Still, the actual movie was honest and real and it was a trip to see all the NYC heads on the big screen, but it also paved the way for riveting cinema like Grind and most recently the modern masterpiece Street Dreams. Thank you Mr. Clark for opening up the gates so that could happen.



This one should technically be in the last installment since Matt Hensley’s retirement part in Questionable shocked most of us regular, not connected groms and set us into a summer long depression. That was 1993, but it instilled fear in many throughout the decade and for some to this day. Knowing that the promise of a sick new video could also result in your favorite skater’s number getting hoisted to the rafters–That shit is too depressing, especially when you’re a kid and the worst thing you’ve dealt with was the passing of a pet or a good ass kicking.

As the ‘90s motored on, the importance of “big” videos grew, and their impact could flip the industry around, even if they didn’t have some big Hollywood premier or two-year marketing build up. Imagine being a young Pat Duffy, going from a regular dude to “The Terminator” in such a tiny period of time, knowing every little shit in skating expects your next part’s ender to be a backside 50-50 down a fourple kink rail, while your body is aflame, blindfolded? Jesus. It was only a year between Heavy Metal and Welcome to Hell, but I remember sitting in a theatre in Boston, antsy and amped on coffee, waiting to see what the Toy Machine crew had in store for us, and most importantly what The Chief was going to throw himself off, hoping there wouldn’t be some sappy montage sending off Mr. Templeton.

Older and wiser? Check out signs you were an early 90s skater.

Words: Anthony Pappalardo
Follow him on Twitter/Instagram: @anthonypops
Scans & ads courtesy of Chromeball and Skately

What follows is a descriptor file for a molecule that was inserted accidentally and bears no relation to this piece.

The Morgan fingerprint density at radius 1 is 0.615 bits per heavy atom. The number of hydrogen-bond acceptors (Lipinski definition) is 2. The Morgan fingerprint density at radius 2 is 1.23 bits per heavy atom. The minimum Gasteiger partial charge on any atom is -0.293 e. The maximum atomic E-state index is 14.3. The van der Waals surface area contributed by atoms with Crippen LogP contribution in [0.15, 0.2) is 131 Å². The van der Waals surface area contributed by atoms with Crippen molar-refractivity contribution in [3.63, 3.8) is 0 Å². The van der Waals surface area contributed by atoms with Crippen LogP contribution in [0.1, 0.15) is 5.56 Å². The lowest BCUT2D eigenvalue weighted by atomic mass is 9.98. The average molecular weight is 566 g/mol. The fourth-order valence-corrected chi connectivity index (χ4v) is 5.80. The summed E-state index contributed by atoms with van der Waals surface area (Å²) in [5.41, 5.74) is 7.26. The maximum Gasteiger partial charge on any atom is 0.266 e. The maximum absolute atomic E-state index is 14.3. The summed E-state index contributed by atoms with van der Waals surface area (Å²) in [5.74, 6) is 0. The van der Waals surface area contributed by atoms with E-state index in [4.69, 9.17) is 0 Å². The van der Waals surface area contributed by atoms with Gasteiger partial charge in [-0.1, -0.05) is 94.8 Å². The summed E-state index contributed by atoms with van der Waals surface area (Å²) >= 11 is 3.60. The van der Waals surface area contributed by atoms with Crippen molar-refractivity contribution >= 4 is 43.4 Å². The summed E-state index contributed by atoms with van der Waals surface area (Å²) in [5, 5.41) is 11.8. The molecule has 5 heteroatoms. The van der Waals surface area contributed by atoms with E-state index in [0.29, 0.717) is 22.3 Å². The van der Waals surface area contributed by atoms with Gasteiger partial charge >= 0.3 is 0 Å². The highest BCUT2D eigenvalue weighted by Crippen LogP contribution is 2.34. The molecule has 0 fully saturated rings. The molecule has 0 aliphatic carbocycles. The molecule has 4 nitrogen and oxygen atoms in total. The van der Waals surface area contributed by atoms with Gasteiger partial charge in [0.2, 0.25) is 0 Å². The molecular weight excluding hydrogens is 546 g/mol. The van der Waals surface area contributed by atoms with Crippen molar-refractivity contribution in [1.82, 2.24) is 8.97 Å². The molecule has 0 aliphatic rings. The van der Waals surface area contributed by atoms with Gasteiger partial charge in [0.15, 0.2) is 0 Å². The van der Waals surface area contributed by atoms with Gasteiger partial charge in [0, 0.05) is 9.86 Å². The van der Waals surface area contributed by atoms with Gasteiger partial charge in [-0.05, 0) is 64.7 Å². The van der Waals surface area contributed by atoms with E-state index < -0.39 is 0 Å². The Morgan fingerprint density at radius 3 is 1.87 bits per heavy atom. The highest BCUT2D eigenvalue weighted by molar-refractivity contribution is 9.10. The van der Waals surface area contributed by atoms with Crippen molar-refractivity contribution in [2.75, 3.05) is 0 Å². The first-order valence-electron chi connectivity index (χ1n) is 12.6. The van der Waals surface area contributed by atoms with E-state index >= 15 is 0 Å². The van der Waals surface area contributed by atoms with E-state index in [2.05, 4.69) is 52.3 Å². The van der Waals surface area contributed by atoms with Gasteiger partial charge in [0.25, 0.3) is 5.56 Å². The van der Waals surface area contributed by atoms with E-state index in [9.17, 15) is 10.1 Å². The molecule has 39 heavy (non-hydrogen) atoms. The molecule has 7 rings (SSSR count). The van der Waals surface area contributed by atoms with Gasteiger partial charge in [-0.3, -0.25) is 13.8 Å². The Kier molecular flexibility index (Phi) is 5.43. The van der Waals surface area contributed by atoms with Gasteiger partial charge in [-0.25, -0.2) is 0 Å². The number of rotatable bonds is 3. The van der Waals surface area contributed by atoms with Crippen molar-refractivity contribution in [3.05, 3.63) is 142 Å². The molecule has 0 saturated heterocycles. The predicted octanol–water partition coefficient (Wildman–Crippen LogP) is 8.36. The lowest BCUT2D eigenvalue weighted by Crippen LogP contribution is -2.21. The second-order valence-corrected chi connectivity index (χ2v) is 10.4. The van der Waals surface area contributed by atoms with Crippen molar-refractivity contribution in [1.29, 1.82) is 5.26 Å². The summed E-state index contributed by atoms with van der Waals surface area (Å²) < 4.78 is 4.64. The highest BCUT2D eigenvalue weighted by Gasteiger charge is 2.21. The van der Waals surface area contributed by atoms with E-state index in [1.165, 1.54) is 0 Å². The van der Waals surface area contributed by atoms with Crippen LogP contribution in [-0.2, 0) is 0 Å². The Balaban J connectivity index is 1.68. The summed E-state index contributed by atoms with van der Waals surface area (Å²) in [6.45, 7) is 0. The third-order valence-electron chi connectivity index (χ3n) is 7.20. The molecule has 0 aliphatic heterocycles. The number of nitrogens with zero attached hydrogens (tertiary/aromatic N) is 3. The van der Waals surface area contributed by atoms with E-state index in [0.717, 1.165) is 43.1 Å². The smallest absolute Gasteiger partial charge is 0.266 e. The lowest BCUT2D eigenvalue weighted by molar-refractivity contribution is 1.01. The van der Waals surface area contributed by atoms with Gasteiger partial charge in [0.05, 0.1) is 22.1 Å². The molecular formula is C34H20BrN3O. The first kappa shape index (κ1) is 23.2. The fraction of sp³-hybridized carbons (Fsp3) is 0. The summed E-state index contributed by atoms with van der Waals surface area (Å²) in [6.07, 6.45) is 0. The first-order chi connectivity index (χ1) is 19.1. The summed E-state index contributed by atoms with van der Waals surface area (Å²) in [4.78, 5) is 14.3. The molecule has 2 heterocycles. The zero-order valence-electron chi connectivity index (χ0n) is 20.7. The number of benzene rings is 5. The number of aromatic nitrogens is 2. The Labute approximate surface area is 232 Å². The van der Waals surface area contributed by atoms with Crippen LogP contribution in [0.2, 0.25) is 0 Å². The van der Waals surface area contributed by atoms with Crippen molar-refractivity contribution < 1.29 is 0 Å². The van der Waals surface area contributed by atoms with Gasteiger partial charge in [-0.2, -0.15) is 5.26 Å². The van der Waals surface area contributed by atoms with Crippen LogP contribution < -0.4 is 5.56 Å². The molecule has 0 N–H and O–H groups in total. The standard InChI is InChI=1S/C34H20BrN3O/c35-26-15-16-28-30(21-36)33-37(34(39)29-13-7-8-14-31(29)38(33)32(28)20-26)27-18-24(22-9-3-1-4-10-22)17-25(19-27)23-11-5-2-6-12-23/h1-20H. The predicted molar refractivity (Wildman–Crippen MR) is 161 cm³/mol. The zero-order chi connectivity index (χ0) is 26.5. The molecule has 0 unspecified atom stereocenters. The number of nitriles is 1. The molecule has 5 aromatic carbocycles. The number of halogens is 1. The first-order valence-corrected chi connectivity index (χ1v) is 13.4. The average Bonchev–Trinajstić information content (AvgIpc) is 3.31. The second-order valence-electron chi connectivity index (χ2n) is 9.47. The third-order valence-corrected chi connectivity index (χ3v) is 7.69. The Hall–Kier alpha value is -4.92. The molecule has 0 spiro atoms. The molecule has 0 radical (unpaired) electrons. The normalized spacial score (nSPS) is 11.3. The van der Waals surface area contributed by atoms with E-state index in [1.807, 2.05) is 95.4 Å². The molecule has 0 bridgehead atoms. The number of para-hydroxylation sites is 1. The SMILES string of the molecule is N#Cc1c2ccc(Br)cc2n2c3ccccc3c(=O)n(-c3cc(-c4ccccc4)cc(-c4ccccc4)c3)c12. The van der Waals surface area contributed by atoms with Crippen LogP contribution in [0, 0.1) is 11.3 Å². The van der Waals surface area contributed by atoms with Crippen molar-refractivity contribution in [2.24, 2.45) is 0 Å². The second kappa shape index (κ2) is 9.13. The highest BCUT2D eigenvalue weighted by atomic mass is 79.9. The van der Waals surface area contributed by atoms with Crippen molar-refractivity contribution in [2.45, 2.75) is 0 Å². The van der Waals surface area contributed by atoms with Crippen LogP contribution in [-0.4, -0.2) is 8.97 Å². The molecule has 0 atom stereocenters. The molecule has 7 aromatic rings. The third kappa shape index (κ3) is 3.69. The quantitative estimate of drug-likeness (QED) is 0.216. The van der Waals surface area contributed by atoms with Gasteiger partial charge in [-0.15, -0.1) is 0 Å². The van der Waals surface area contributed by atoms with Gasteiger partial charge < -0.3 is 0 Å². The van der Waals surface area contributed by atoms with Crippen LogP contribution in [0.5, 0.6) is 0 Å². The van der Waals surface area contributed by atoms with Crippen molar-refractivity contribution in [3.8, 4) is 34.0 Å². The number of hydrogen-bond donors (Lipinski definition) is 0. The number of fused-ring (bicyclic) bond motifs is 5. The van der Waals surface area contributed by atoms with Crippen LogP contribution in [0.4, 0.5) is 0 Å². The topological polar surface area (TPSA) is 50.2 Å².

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  1. butterface

    January 3, 2014 12:50 pm

    Man I kook’d it on my first comment to the site ever. Tensor came out in 2000. Shitty research on my part. Sorry internet. The Zoo York Mixtape Vol.1 came out when I was in 5th grade and it blew me away on the west coast. Sal Barbier ’97s and yellow TSA hoodies ruled my little life. RIP the weird times

  2. Danny

    January 3, 2014 1:23 pm

    haha totally forgot about the wind gear. I looked forever to find a brimmed beanie and was so amped to finally get one. Chad Muska and Penny will always have a soft spot in my skate heart! Great list Paps

  3. Ales Meduna

    January 4, 2014 3:46 pm

    Ahhh, man… it must have been 1996 or 97… the picture of Tom Penny in a winter-jacket-like windbreaker with a beanie and a hood on, oversized pants, destroying a mini ramp during a summer camp in Czech Republic on an awfully hot July weather afternoon… I can still see it like it was yesterday!

  4. Dj l-mntz

    January 4, 2014 10:24 pm

    I started in 1982 skateboarded in the 90s era and enjoyed it until 2011 was the end the 90s was all about big rails phat grinds and gaps and dope flip tricks with phat tags cargo pants hiphop music rockin tribe pharacyde busta de la mos def wutang das efx black sheep heiro souls of mischeif common pete rock REAL HIPHOP Nation coasts east west midwest hands down best era everdope beats to drop mad sessions in a sony cassette player rubber banded shut with auto flip……until cds stopped skipping… the end the music had a reflection on riding it was a great era long live the droors, planet earth, zoo york menance, axsion es slbs brooklyn banks boston water fountian eastern exposure some of the illest times of my life respect…..DJ L-MNTZ

    • Mad hatter

      May 27, 2018 5:02 pm

      The music was the best thing about the 90’s. God I loved pharcyde, “Now in my younger days I used to sport a shag, when I went to school I carried lunch in a bag” I wore out that cassette and the next two also. Loved tribe and black sheep, I enjoyed das efx but the decade had amazing music and das efx rapped nonsense lol, still rocked it though. Eric B. & Rakim REAL HIP HOP. Man when I finally saved up enough to upgrade to the autoflip, took awhile when I missed every other day of work cause I’d rather be smokin & skatin. God those were the days, no worries little responsibility, and just one endless party…until it ended:(. Edith & Archie said it best Those were the days